ERC Ghost Preparers: What Are They & How To Keep Your Business From Getting Spooked
Ghost preparers are a rising concern, especially with the employee retention tax credit (ERC). Get informed and safeguard your tax refund.
The IRS has repeatedly warned taxpayers of the danger of ghost preparers, but what are ghost preparers, and how do you identify them? And who is being haunted by this new tax scam?
We’re here to demystify these ghosts and help you protect your tax return in the process.
Table of Contents
What Is A Ghost Preparer?
A ghost preparer is a tax preparer who “ghosts” taxpayers by not signing tax returns.
Ghost preparers either claim to “forget” to sign, promise to sign later, refuse to sign electronically, or prepare a tax return and have the tax preparer print and send the tax return in instead of signing.
So why is it such a big deal to not sign a tax return?
The issue with ghost preparers is that they often fudge the taxpayer’s numbers by claiming fake deductions or inventing fake income so the ghost preparer gets a larger cut of the refund. Then, once the taxpayer figures out what happened, the tax preparer disappears without a trace, leaving people spooked, broke, and in trouble with the IRS.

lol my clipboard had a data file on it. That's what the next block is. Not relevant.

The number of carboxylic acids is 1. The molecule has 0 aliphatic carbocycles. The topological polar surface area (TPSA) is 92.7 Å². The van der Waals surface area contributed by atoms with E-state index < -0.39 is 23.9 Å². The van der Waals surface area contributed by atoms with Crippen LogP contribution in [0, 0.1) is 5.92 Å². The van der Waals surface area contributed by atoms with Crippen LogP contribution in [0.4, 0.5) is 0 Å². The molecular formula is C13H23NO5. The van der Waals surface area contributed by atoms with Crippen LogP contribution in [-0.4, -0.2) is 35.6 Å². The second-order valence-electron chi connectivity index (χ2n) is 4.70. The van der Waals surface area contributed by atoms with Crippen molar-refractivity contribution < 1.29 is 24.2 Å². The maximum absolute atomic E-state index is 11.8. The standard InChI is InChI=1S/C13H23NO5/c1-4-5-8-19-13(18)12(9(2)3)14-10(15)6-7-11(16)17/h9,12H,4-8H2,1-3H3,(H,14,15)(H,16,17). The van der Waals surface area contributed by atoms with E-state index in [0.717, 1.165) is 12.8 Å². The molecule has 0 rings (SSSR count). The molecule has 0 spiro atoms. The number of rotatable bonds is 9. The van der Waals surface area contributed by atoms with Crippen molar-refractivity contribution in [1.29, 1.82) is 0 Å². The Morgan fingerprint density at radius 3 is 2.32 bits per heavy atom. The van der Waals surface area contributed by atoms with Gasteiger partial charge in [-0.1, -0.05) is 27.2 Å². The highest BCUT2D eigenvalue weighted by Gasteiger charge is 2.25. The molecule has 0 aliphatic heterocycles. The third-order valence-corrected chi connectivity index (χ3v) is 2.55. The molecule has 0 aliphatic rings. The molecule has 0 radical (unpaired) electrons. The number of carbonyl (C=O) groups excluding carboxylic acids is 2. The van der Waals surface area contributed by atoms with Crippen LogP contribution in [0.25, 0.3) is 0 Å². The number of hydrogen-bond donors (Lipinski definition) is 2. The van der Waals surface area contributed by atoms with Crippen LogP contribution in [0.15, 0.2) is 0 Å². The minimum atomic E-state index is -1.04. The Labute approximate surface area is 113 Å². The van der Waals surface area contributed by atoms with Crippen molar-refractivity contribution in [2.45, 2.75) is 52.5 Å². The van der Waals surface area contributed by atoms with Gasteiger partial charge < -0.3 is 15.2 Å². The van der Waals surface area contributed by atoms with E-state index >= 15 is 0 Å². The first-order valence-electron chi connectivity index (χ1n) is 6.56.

Ghost preparers have also been known to put their own direct deposit information or mailing address in the tax return so that they receive the tax refund instead of the taxpayer.
Are Ghost Preparers More Likely With The Employee Retention Credit?
The IRS recently paused processing ERC claims because of the uptick in dishonest businesses taking advantage of taxpayers reporting thousands of fraudulent claims. While it’s hard to say how many of the scams are ERC ghost preparers versus ERC mills or some other ERC scam, it is no mystery that the IRS is concerned about the safety of taxpayers.
It’s clear that the IRS is worried about ghost preparers and the rise of ERC scams — the IRS has had multiple news releases about both in the past year, and both appear on the IRS’s 2023 Dirty Dozen (a yearly release of the most popular tax scams).
Because ghost preparers are after large chunks of money and many small business owners are receiving sizable refunds from the employee retention credit, taxpayers looking to claim the ERC need to be extra vigilant against ghost preparers.
How To Spot A Ghost Preparer
The easiest way to spot a ghost preparer is to check if they signed the tax return.
According to the IRS:
“Not signing a return is a red flag that the paid preparer may be looking to make a quick profit by promising a big refund or charging fees based on the size of the refund.”
Trust your gut. If something feels wrong, it probably is. Luckily, there are also more objective measures you can use to check for ghost preparers besides just getting the “heebie-jeebies.”
6 Signs Of A Ghost Preparer
You might be dealing with a ghost preparer if the tax preparer:
- Refuses to sign the tax return
- Changes direct deposit information or the mailing address to match their own instead of the taxpayers
- Requires a large upfront fee
- Lists invalid income to boost
- Takes deductions you don’t qualify for
- Requires payment in cash only with no receipt
What Happens If You’re The Victim Of A Ghost Preparer?